Experts commissioned by the UN’s top human rights body to look into violations in Ukraine said their initial investigation has turned up evidence of war crimes following Russia’s invasion of the country seven months ago.
Members of the Commission of Inquiry on Ukraine, mandated by the Human Rights Council earlier this year, have so far focused on four regions – Kyiv, Chernihiv, Kharkiv and Sumy.
Presenting their most extensive findings so far, they cited testimonies by former detainees of beatings, electric shocks and forced nudity in Russian detention facilities, and expressed grave concerns about executions in the four regions.
“We were struck by the large number of executions in the areas that we visited. The commission is currently investigating such deaths in 16 towns and settlements,” Erik Mose, the commission’s chairman, said.
He added that his team had received and was documenting “credible allegations regarding many more cases of executions”.
The investigators visited 27 towns and settlements, as well as graves and detention and torture centres, interviewed more than 150 victims and witnesses and met advocacy groups and government officials.
“Based on the evidence gathered by the commission, it has concluded that war crimes have been committed in Ukraine,” Mr Mose said.
He said the team had examined two incidents of ill-treatment against Russian soldiers by Ukrainian forces.
Mr Mose said an unspecified number of Russian soldiers were found to have committed crimes of sexual or gender-based violence – with victims ranging in age from four to 82 years old.
The commission plans to gradually expand its investigation, with areas of interest including allegations of filtration camps for people being detained or deported, the forced transfer of people, and allegations of expedited adoption of children.
During a 10-day trip to Ukraine in June, the team visited Bucha, a city outside Kyiv where Ukrainian authorities found mass graves and bodies strewn in the streets after Russian forces pulled out in late March.
The findings echo reports by news outlets and others of the destruction, death and despair in Ukraine since Russian President Vladimir Putin ordered the invasion on February 24.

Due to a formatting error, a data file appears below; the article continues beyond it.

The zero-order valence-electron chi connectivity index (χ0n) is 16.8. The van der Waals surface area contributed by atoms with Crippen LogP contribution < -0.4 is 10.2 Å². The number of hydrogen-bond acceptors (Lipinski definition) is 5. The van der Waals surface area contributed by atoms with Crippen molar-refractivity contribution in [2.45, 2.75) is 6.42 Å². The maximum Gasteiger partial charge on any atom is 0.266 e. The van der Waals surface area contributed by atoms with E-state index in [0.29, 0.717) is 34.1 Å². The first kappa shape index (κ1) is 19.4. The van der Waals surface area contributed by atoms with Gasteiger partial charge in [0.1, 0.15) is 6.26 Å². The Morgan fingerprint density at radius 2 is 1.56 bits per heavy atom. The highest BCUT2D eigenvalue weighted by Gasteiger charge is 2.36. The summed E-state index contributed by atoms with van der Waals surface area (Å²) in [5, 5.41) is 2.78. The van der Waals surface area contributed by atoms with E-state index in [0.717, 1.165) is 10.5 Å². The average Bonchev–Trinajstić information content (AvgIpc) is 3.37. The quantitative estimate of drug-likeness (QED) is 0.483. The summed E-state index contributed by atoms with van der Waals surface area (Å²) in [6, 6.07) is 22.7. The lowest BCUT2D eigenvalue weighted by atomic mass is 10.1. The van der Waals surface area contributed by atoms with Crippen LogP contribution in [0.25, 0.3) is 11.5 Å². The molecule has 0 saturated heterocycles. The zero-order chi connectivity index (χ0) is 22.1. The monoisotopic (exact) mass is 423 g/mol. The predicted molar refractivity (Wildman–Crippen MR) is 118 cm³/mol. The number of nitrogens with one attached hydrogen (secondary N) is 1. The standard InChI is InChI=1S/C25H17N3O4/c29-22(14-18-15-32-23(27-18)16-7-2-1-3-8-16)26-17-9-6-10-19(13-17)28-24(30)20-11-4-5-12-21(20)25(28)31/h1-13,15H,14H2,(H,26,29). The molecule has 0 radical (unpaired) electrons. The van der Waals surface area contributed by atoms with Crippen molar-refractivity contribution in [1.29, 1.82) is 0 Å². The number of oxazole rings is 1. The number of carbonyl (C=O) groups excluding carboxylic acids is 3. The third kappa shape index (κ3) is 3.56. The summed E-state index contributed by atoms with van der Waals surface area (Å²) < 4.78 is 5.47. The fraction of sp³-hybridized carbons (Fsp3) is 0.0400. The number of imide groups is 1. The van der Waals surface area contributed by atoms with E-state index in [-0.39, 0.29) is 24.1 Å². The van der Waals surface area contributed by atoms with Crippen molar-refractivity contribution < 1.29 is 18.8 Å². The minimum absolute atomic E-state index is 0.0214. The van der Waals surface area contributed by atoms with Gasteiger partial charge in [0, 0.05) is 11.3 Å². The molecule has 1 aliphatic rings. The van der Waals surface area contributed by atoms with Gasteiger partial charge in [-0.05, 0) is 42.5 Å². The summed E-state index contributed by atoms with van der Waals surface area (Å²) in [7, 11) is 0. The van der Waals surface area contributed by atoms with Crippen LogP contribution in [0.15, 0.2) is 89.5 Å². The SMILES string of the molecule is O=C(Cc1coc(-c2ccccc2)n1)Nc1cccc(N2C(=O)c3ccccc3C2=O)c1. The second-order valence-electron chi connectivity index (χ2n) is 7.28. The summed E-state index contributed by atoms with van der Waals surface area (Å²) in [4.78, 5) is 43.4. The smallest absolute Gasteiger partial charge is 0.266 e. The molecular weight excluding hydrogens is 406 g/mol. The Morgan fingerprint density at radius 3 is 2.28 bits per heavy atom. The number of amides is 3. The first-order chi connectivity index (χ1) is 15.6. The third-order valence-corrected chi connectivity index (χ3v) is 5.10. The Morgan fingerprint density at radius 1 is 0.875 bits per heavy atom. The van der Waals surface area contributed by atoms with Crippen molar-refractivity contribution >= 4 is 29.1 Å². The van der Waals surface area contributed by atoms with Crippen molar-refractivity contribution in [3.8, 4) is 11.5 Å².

The commission’s work could ultimately contribute to the work of International Criminal Court prosecutors who could bring charges over war crimes in Ukraine, although it remains uncertain whether Russia or other alleged perpetrators will ever face justice.
Anton Korynevych, ambassador-at-large for Ukraine’s Foreign Ministry, joined envoys from a number of Western countries who spoke out against Moscow’s war in the wake of the commission’s presentation. Russia’s delegation boycotted the council meeting.
Mr Korynevych, speaking by video, called for the creation of a special tribunal that would have jurisdiction “over the crime of aggression against Ukraine” and investigate senior Russian political and military leaders who were allegedly responsible.
He said accountability was crucial for rights violations and atrocities linked to Russia’s “aggression” but also highlighted how the effects of the war has rippled through the world and “put numerous countries on the verge of hunger, exacerbated extreme poverty, created the threat of nuclear catastrophe unseen before” and harmed the livelihoods of millions worldwide.
“The evidence of Russia’s atrocities becomes more horrifying by the day, most recently with the uncovering of mass graves in Izium, where the bodies show signs of torture,” Michele Taylor, the US ambassador to the Human Rights Council, said, referring to a Kharkiv region city that Ukrainian forces recaptured in recent weeks.
Ms Taylor urged the commissioners to continue to “examine the growing evidence of Russia’s filtration operations, forced deportations and disappearances”.
She referred to “numerous sources” that indicated Russian authorities have interrogated, detained and/or forcibly deported between 900,000 and 1.6 million Ukrainian citizens, and reports that children were being deported from Ukraine and placed in Russian orphanages for adoption.